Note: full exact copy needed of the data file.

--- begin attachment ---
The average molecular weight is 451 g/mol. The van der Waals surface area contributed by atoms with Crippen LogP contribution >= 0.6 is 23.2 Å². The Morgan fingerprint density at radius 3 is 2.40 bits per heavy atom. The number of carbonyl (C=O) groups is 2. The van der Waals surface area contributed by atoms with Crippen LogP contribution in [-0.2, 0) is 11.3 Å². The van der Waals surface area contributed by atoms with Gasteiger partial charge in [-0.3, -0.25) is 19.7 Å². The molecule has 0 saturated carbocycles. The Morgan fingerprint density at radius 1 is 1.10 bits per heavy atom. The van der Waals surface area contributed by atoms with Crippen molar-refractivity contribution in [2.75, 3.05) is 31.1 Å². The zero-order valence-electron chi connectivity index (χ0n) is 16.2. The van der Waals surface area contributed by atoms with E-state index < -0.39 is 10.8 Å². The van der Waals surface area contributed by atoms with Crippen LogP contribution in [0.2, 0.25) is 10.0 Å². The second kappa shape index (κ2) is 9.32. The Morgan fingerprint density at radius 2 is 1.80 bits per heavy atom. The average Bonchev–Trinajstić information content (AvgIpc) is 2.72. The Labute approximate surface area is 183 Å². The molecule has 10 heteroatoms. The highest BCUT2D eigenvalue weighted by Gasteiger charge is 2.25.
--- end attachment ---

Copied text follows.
The average molecular weight is 451 g/mol. The van der Waals surface area contributed by atoms with Crippen LogP contribution >= 0.6 is 23.2 Å². The Morgan fingerprint density at radius 3 is 2.40 bits per heavy atom. The number of carbonyl (C=O) groups is 2. The van der Waals surface area contributed by atoms with Crippen LogP contribution in [-0.2, 0) is 11.3 Å². The van der Waals surface area contributed by atoms with Gasteiger partial charge in [-0.3, -0.25) is 19.7 Å². The molecule has 0 saturated carbocycles. The Morgan fingerprint density at radius 1 is 1.10 bits per heavy atom. The van der Waals surface area contributed by atoms with Crippen molar-refractivity contribution in [2.75, 3.05) is 31.1 Å². The zero-order valence-electron chi connectivity index (χ0n) is 16.2. The van der Waals surface area contributed by atoms with E-state index < -0.39 is 10.8 Å². The van der Waals surface area contributed by atoms with Crippen LogP contribution in [0.2, 0.25) is 10.0 Å². The second kappa shape index (κ2) is 9.32. The Morgan fingerprint density at radius 2 is 1.80 bits per heavy atom. The average Bonchev–Trinajstić information content (AvgIpc) is 2.72. The Labute approximate surface area is 183 Å². The molecule has 10 heteroatoms. The highest BCUT2D eigenvalue weighted by Gasteiger charge is 2.25.